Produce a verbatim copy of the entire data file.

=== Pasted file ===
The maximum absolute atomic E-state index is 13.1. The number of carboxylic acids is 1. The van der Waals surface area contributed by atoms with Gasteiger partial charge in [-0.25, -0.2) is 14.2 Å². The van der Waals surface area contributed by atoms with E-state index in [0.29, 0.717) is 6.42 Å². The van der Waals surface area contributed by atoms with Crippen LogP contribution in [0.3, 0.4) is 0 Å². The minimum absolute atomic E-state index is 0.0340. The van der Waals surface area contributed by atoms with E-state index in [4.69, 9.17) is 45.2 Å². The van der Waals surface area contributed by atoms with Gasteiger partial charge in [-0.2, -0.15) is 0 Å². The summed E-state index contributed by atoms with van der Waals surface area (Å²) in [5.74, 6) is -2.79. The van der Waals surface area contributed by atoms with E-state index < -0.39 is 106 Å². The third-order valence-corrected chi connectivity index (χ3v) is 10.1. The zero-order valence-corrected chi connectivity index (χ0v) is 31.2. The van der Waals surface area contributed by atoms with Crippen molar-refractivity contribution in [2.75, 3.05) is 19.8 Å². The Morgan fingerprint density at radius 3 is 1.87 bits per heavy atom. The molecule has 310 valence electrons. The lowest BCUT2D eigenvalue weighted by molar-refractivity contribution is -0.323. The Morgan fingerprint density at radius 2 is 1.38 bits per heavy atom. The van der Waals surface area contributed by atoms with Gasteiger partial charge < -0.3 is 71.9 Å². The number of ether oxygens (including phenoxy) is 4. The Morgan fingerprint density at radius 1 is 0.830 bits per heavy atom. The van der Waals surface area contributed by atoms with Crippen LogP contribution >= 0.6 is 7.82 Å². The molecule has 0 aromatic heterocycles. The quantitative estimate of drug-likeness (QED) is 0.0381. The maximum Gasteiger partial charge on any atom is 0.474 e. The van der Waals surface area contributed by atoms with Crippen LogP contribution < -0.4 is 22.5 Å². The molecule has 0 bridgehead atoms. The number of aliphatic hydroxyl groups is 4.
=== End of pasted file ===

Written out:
The maximum absolute atomic E-state index is 13.1. The number of carboxylic acids is 1. The van der Waals surface area contributed by atoms with Gasteiger partial charge in [-0.25, -0.2) is 14.2 Å². The van der Waals surface area contributed by atoms with E-state index in [0.29, 0.717) is 6.42 Å². The van der Waals surface area contributed by atoms with Crippen LogP contribution in [0.3, 0.4) is 0 Å². The minimum absolute atomic E-state index is 0.0340. The van der Waals surface area contributed by atoms with E-state index in [4.69, 9.17) is 45.2 Å². The van der Waals surface area contributed by atoms with Gasteiger partial charge in [-0.2, -0.15) is 0 Å². The summed E-state index contributed by atoms with van der Waals surface area (Å²) in [5.74, 6) is -2.79. The van der Waals surface area contributed by atoms with E-state index < -0.39 is 106 Å². The third-order valence-corrected chi connectivity index (χ3v) is 10.1. The zero-order valence-corrected chi connectivity index (χ0v) is 31.2. The van der Waals surface area contributed by atoms with Crippen molar-refractivity contribution in [2.75, 3.05) is 19.8 Å². The Morgan fingerprint density at radius 3 is 1.87 bits per heavy atom. The molecule has 310 valence electrons. The lowest BCUT2D eigenvalue weighted by molar-refractivity contribution is -0.323. The Morgan fingerprint density at radius 2 is 1.38 bits per heavy atom. The van der Waals surface area contributed by atoms with Gasteiger partial charge < -0.3 is 71.9 Å². The number of ether oxygens (including phenoxy) is 4. The Morgan fingerprint density at radius 1 is 0.830 bits per heavy atom. The van der Waals surface area contributed by atoms with Crippen LogP contribution >= 0.6 is 7.82 Å². The molecule has 0 aromatic heterocycles. The quantitative estimate of drug-likeness (QED) is 0.0381. The maximum Gasteiger partial charge on any atom is 0.474 e. The van der Waals surface area contributed by atoms with Crippen LogP contribution < -0.4 is 22.5 Å². The molecule has 0 bridgehead atoms. The number of aliphatic hydroxyl groups is 4.